Many South Korean high schools organize trips for first- or second-year students, and Jeju is a popular destination. Students and parents in Ansan spoke of the excitement of the annual trip. The students have taken ferries to the southern island in recent years because they can spend more time with each other. They take pictures of the stars, of the ocean and islands, of each other. They gossip. They bond in a way not possible on shorter plane or train trips. Then, after the four-day trip is over, they fly back home.
Kim Eun-taek, an 18-year-old third-year student, knows more than 10 of the missing students, including one of his best friends.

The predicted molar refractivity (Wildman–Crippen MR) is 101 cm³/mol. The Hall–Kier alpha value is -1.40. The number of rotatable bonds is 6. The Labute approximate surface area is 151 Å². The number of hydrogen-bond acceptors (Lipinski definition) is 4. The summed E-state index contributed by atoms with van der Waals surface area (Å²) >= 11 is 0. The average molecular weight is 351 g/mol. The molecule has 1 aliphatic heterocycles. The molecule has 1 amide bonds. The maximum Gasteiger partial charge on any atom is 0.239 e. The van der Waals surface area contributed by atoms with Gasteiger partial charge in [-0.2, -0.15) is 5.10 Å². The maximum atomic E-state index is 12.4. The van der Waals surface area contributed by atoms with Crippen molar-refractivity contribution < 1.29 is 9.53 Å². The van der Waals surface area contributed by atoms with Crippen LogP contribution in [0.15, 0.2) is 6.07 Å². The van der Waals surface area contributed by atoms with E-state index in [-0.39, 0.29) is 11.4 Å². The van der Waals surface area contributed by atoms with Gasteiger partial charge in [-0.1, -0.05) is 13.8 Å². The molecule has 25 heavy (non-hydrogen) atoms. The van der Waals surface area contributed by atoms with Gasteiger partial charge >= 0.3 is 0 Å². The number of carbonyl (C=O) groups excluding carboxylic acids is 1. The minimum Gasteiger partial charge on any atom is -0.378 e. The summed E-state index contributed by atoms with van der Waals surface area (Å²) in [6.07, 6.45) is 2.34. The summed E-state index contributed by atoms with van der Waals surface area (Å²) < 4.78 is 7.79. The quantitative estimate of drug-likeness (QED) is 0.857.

“He lives next door. We used to play at my house together. He cooked food for me, fried sweet potatoes ... fried vegetables,” said Kim, putting up his sweatshirt hood and lowering his head.
Ko Jae Hyoung, who sells fried chicken near the school, said the neighborhood is close-knit. Students grow up together, graduating from the same elementary and middle schools.
Ko closed his restaurant Wednesday to volunteer at the school. That night, he and about 30 others held a candlelight vigil to pray for the safe return of the students. Dozens of residents held vigils again on Thursday night.
Ko, whose daughter is a first-year student at the school, remembers some of the missing students visiting his restaurant to eat chicken and joke around with him.
“Now, the neighborhood is like a funeral home,” he said.